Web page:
UCLA researchers in the Departments of Pediatrics and Chemistry & Biochemistry have developed a microfluidic device for delivery of biomolecules into living cells using mechanical deformation, without the fouling issues in current systems.
Gene therapy and gene modification technologies are increasingly being studied and developed for clinical applications. One of the main limitations towards realization of these types of technologies is an efficient, cost-effective means for insertion of genetic material into the cell, or transfection. Current gene delivery systems, such as viral vectors or electroporation, are limited by cost, difficult scale-up and time-intensive processing. Intracellular delivery of biomolecules by cell membrane deformation within microfluidic devices has been demonstrated previously, where target cells are temporarily deformed as they pass through channels. In the deformed state, gene-editing biomolecules (e.g., CRISPR-CAS9 constructs, RNA/DNA, enzymes) are able to pass through the cell membrane. However, this technology is largely limited by the accumulation of biomatter on channel surfaces, known as fouling, resulting in clogged devices.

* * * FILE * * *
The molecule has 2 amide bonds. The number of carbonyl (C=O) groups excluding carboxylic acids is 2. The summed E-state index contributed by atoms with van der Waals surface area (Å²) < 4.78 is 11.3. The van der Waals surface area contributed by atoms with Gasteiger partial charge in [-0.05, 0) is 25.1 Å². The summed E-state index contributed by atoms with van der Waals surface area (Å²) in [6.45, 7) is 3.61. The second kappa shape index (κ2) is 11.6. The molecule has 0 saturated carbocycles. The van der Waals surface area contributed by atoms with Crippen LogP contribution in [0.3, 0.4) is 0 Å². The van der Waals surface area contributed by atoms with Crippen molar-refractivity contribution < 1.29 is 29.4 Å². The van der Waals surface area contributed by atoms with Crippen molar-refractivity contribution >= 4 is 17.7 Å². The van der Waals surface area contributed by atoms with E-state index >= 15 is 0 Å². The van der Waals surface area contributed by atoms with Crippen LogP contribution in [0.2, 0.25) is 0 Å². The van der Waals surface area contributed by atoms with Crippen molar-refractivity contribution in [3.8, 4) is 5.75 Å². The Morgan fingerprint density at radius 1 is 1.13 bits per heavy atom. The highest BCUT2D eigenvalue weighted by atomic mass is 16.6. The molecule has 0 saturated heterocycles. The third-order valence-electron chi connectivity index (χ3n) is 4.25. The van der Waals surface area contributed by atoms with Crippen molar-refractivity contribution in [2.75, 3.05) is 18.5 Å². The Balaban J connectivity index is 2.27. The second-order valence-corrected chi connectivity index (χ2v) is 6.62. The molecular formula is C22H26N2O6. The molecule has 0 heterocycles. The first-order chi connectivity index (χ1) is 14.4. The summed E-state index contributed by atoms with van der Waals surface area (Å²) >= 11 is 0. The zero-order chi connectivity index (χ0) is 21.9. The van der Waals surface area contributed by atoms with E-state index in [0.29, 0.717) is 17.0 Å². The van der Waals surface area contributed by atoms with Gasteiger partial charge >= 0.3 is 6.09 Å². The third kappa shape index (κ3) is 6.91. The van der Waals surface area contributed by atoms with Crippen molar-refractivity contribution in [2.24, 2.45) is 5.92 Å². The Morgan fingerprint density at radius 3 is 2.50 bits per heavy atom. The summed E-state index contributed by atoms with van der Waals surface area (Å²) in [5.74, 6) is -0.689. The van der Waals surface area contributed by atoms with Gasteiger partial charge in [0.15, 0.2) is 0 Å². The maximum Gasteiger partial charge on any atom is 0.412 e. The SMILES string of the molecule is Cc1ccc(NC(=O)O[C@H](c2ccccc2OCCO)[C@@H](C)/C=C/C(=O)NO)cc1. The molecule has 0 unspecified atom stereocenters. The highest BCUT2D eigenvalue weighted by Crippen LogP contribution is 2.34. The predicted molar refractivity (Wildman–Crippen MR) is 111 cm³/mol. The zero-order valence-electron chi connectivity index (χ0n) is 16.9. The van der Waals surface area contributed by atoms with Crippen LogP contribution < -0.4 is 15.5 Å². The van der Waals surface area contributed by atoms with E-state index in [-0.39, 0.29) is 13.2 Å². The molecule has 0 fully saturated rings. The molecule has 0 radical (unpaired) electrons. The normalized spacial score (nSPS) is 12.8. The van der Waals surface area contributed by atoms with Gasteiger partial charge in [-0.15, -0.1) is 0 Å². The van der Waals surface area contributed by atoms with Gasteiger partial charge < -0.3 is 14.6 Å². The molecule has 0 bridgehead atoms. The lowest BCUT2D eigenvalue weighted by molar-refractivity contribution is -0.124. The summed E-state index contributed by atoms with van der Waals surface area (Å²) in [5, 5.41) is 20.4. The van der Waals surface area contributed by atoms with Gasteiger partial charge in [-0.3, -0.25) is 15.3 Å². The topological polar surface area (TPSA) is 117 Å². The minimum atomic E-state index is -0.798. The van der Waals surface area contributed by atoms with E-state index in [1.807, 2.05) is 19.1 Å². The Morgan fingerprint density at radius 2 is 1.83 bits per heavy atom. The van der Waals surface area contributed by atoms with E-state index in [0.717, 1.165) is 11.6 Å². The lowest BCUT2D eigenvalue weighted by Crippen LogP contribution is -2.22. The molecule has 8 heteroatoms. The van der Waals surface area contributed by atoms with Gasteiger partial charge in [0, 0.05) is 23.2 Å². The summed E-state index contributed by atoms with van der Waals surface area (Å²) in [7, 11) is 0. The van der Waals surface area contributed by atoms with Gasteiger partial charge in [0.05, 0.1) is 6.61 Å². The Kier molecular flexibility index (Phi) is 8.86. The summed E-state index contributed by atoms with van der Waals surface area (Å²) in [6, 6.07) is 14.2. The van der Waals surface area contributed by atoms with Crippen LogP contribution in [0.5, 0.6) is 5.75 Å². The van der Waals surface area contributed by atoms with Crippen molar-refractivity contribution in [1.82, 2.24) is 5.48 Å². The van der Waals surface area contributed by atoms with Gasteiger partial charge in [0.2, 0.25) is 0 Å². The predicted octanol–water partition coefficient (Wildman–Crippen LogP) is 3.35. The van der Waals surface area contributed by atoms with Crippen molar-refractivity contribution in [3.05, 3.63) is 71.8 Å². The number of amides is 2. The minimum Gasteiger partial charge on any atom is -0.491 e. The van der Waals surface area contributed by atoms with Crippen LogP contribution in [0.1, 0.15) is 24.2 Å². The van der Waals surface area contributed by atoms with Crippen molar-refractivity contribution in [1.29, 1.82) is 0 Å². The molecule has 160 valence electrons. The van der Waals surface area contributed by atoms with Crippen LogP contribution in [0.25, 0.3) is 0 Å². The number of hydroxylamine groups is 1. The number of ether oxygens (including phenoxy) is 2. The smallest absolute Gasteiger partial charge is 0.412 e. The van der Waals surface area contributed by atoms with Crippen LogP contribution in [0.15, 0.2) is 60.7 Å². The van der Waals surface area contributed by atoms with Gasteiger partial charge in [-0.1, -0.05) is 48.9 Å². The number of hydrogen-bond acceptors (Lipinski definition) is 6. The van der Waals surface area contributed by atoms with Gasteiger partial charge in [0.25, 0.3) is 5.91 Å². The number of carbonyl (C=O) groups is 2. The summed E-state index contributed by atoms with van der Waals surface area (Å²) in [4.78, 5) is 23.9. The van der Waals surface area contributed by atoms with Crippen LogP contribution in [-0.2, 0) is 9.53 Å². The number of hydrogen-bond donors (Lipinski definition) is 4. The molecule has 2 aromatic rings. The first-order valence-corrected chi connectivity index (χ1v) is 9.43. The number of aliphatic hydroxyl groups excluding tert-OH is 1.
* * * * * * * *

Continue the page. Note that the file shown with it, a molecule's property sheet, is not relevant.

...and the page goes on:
The inventors have designed a microfluidic device for cell transfections that is able to circumvent the issues of fouling and clogging. The inner surfaces are covered by an omniphobic slippery liquid layer coating and also contain anti-fouling nanofeatures. This strategy estimates a transfection rate of 50,000 cells/sec, which is significantly faster than the current gold standards of viral vectors and electroporation.
|European Patent Office||Published Application||EP 3500662||06/26/2019||2017-109|
Additional Patent Pending
biotechnology, gene therapy, microfluidic, gene editing, soft lithography, intracellular delivery, SLIPS functionalization, immunotherapy, gene modification, gene editing, microchannels, nanomaterials, microchannels, anti-fouling, gene delivery